The Week in Arts: There are times when a few slips are irrelevant

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There can be argument over which has been the best Prom so far this year; but there can be no argument over which was the most emotional. Last Tuesday night Alfred Brendel gave his last Prom. The 73-year-old pianist not only received the predictable standing ovation. He also received a presentation from Proms director Nicholas Kenyon and a speech in his honour.

There can be argument over which has been the best Prom so far this year; but there can be no argument over which was the most emotional. Last Tuesday night Alfred Brendel gave his last Prom. The 73-year-old pianist not only received the predictable standing ovation. He also received a presentation from Proms director Nicholas Kenyon and a speech in his honour.

Brendel's own speech was extremely short: "The Proms are the crowning glory of the British musical life," he said. "There is nothing like them anywhere in the world." That, too, brought the house down. And the audience walked beaming and still buzzing into the pouring rain talking animatedly about the evening they had witnessed.

I too was in a higher state, having enjoyed the unforgettable occasion. So it was sobering to read the critics' reviews. The Independent's critic was not alone in delighting in the occasion but pointing out, sotto voce, that the septuagenarian had "occasional finger slips and... a brief lapse of memory near the start of the third movement." It was clear why the pianist had decided not to perform any more in front of broadcast microphones.

I suspect these slips would have been commented on more prominently and more adversely if it had been a younger pianist or a different occasion. And the highly knowledgeable audience would have made one or two barbs under their umbrellas. But on an occasion such as this slips seemed superfluous, a technical detail, an irrelevance.

Similarly, at the stunning Brian Wilson concerts this summer, the sense of occasion was paramount. Here was a man who had no right to survive mental breakdowns and drug addiction, but was back with a fantastically good backing band and reworkings of his greatest hits. With emotion tangible, who would be so discourteous as to point out that he didn't hit the notes in the first lines of his classic anthem "God Only Knows".

Sometimes a performance becomes an "event." The point of an event is to be there. And, just as the evening has moved beyond a normal arts experience and has become an event, so the critical judgements of the audience have to move beyond the normal aesthetic criteria into event criticism. In event criticism we are so thrilled at seeing the best in the world on evenings laced with emotion and poignancy that we ignore slip-ups and always, always, as an audience give the event five stars. Four for the performance and one for the privilege of being there. It may not be criticism at its purest; but an event is not a pure performance. It's a celebration.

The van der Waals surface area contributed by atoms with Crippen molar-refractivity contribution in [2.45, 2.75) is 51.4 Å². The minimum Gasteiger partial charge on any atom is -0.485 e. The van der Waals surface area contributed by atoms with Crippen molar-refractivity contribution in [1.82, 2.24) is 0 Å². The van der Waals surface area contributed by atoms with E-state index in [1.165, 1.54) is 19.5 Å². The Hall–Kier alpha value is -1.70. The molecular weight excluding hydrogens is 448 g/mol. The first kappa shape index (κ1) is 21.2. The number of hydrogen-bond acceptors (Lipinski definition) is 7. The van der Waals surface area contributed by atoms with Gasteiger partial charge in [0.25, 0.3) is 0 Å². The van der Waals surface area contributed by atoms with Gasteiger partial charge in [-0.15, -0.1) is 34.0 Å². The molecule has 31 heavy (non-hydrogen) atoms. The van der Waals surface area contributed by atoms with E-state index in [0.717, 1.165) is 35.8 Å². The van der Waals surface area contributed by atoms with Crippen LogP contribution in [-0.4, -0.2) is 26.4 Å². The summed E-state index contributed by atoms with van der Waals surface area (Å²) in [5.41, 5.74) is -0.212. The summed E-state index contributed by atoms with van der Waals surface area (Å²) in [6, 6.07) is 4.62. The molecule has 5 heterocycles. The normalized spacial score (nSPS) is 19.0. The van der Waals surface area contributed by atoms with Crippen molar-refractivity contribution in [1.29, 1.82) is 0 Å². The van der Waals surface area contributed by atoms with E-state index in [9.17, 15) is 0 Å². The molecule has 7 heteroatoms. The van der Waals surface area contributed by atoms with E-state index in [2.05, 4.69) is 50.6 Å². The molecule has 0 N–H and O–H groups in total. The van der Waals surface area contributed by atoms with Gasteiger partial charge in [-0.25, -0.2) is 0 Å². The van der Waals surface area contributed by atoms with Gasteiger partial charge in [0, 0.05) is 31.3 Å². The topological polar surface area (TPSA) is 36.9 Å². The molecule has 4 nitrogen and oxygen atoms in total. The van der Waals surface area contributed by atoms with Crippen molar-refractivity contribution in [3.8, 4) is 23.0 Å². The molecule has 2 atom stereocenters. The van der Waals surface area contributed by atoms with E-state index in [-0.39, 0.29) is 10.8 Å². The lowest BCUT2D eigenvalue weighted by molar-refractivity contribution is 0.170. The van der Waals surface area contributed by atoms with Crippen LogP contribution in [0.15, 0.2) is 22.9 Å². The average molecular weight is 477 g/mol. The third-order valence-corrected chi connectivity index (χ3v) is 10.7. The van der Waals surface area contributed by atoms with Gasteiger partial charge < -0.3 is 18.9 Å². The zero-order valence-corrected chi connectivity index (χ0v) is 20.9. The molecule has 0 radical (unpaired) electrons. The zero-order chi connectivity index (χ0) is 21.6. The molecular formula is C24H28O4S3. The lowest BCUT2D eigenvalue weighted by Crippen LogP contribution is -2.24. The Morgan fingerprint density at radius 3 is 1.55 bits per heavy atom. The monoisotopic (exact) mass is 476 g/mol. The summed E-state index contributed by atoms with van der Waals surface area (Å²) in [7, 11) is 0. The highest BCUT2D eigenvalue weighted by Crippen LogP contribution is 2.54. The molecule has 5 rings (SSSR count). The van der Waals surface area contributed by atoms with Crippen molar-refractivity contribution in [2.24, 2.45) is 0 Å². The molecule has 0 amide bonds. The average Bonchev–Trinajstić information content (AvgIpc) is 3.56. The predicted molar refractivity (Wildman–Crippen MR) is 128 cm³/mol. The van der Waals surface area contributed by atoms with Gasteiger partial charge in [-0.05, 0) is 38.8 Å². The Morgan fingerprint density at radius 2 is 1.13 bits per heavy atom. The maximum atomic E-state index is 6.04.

Barring critics from Fringe shows is cuckoo

The one sour note at this year's Edinburgh Fringe has been struck by the production of One Flew Over The Cuckoo's Nest with the movie star Christian Slater. Critics were barred from the first performances. And one arts writer from The Scotsman, who did sneak in, was told to leave.

So much for the radical, anarchic Fringe. The whole point, I thought, is that everyone is equal and they take their chance. Also, if these performances were officially previews, why were audiences not paying reduced prices?

What is particularly depressing is that the team protecting the actors from the critics are Fringe veterans. The producer is Nica Burns, chair of the Perrier Award judges; the man who runs the Assembly Rooms, where the show is on, is William Burdett Coutts, another estimable veteran of the Fringe. Even the show's PR, Anna Arthur, is a well known face at Edinburgh. It's sad that such stalwarts now see their job as kow-towing to Hollywood stars, rather than protecting the rugged integrity of the Fringe.

¿ It's been striking on the Fringe how many stand-up comedians give their routines a title. Demetri Martin's show is called Spiral Bound; Steve Hughes has a show called At War With Satan; Michael Dwyer's act is entitled Mickey D Has Detention Deficit Disorder; the Irish comedienne Sheila Hamilton has an act named My Granny Was A Leprechaun.

In fact, it's hard to find a stand-up who hasn't given their act a rather inflated title. Why is this, I wonder? Comics used to be content just to have their name on the tickets. Is it because a title makes a stand-up routine sound more like a piece of theatre or performance art? Is it that they are all actors manqué? Never mind; at least they allow the critics in.

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